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Questions are asked about the use cases that Steve thinks are particularly useful for, how to update the app for users, memory usage for Electron.

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Transcript from the "Electron Q&A" Lesson

>> Steve Kinney: Questions, comments, concerns, cries of outrage?
>> Speaker 2: You've covered some of, and the website shows the big use cases, the famous ones.
>> Steve Kinney: Mm-hm
>> Speaker 2: Is the slacks and the VS codes and so forth. On just a more local or grass roots-y professional level, what do you see being valid use cases for desktop software as opposed to web software that you're actually, maybe, seeing?

>> Steve Kinney: Yeah, one of the ones that we use internally is just, mostly, internal because, you ever have one of those projects where it takes 20% of the effort to have a thing that you can share with your friends, and 80% of the effort to polish it up the rest of the way to actually distribute to the world?

[00:00:46] That's a few of them. So, we have one internal that we all use. And effectively, when you're writing markdown files you want to include an image, well do you put that in the directory? So on and so forth, right? It's a pain in the butt, so we have one we just drag an image, you put in your own S3 key and stuff like that, it goes up to your bucket and then you get a URL back that you just paste right into a markdown file.

[00:01:08] I think a lot of, there are these big ones, but I think the number of small tools that you can just build, I have one we have a far too elaborate system of labels of poll requests, right? So, one of the ones I'm working on right now is simply a way to, as I move cars across a Trello board to, okay, this is now code reviewed but needs comments.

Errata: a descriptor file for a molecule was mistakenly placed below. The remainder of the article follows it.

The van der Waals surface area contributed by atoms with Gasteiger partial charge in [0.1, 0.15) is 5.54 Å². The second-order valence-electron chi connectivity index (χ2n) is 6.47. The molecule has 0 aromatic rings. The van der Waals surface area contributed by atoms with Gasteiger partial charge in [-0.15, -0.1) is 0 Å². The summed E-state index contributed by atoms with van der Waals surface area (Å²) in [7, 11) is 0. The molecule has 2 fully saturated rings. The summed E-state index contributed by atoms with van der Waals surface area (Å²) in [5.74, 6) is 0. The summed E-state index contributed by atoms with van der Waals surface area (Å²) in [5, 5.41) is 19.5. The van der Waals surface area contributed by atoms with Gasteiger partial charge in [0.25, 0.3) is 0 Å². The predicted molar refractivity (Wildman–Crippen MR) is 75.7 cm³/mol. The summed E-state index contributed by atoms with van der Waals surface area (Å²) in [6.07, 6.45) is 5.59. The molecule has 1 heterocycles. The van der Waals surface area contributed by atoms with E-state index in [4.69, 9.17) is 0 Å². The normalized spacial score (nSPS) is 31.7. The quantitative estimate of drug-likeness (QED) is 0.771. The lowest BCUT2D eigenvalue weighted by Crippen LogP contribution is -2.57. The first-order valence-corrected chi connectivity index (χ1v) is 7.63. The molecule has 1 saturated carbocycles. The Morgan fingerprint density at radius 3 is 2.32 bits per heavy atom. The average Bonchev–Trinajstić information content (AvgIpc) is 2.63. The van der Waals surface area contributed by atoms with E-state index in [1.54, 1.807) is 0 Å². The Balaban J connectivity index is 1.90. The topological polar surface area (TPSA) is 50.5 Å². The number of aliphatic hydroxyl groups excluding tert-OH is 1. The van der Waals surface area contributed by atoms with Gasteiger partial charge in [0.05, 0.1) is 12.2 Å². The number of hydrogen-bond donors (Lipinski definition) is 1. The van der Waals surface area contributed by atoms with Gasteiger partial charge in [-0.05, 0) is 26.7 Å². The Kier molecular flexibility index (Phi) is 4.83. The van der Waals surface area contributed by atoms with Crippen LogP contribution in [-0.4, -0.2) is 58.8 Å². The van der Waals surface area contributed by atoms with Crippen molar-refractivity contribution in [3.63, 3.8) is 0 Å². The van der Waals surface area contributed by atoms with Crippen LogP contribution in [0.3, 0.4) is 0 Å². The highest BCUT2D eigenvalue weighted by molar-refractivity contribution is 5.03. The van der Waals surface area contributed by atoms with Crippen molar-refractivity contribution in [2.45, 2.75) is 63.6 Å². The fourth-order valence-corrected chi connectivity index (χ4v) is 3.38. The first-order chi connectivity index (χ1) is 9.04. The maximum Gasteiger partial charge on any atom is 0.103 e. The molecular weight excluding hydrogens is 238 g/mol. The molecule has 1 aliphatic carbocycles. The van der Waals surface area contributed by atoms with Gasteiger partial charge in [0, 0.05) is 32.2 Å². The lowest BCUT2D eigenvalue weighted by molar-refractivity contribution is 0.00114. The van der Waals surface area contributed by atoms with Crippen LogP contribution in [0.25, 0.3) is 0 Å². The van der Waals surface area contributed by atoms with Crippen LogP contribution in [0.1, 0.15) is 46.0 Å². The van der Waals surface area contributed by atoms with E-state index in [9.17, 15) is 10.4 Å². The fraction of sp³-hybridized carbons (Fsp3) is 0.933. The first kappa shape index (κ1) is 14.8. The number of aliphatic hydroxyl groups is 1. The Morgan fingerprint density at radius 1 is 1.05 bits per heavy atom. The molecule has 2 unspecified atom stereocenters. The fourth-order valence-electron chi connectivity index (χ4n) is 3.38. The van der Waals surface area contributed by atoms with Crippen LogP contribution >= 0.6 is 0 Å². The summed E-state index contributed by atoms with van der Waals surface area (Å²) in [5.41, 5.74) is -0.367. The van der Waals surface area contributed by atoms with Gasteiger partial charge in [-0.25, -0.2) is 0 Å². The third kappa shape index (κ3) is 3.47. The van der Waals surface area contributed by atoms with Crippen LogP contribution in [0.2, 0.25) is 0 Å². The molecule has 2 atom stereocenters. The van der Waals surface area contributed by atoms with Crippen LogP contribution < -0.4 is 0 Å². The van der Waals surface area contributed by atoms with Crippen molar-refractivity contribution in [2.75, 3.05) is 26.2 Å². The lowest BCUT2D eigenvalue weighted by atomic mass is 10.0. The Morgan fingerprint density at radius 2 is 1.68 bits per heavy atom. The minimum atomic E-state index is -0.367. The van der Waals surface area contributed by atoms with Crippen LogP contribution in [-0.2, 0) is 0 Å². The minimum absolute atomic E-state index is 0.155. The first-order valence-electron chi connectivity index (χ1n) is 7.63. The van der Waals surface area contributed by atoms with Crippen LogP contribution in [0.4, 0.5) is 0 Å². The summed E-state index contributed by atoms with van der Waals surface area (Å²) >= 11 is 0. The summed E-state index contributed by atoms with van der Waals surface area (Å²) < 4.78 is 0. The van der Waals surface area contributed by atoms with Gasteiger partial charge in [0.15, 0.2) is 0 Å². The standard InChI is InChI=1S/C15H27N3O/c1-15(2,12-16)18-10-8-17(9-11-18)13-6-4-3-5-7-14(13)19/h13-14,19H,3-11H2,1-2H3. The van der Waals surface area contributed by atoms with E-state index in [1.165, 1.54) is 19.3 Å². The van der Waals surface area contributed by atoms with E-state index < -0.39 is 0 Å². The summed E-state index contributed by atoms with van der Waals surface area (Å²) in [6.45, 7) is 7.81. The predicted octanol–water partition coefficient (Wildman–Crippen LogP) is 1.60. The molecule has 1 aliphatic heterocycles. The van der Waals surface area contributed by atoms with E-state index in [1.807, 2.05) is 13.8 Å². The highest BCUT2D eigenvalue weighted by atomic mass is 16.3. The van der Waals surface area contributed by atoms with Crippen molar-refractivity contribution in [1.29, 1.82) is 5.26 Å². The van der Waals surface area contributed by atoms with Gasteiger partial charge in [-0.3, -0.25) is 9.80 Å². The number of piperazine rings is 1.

[00:01:28] Because you know in GitHub, how request changes and how mean it is so nobody uses it, so it doesn't do anything because it's red, and the big X, and stuff like that. So it can be like, more feedback needed, or work in progress, so hooking up to the GitHub API, and, just, having a user interface, so everyone can just basically throw in their cues and do something with, right?

[00:01:46] There's a lot of times, not having to actually, have, just using the AWS CLI or libraries cuz they're is a Node 1 under the hood, right? Just makes it easier to automate a lot of things, right? Especially internal things where getting, I can run these things from the command line, I just need a easier user interface for these things.

[00:02:08] I don't want to spin up an entire web app that I have to get through infosec. [LAUGH] Right? I just wanna, the same way I'd run this on the command line, I just want a slightly better tool, cuz I think a lot of those, I think are really useful.

[00:02:19] One of one I really love is this from a few years ago, my friend was working on this Kickstarter project called The Public Radio, which is a mason jar with a little Arduino in it, and it's effectively, you can tune it to one radio station, right? I assume that if you have a mason jar radio, it's tuned to NPR.

[00:02:39] But thing is, NPR is a different station wherever you are, right? And so, it was a node bot thing with Arduino and no JS power in it. But asking someone to plug it into the USB of their computer and have node installed, and run these commands in the terminal was unacceptable, right?

[00:02:59] So it was a lot easier to just make a quick Electron app that did this, ran the same node commands and did all of the same stuff, but with a user interface where someone could just download the app and double click it. I'm, personally, I think the big apps make a lot of sense.

[00:03:11] And if I was starting a startup, obviously, I wouldn't have the team for a Mac app, a Linux team, and a Windows team, right? We'd be writing, probably, an Electron app. But what I'm more interested in is the small bespoke ones, right? There was an emoji picker, right, where you can just type all the GitHub ones and get them as Unicode things.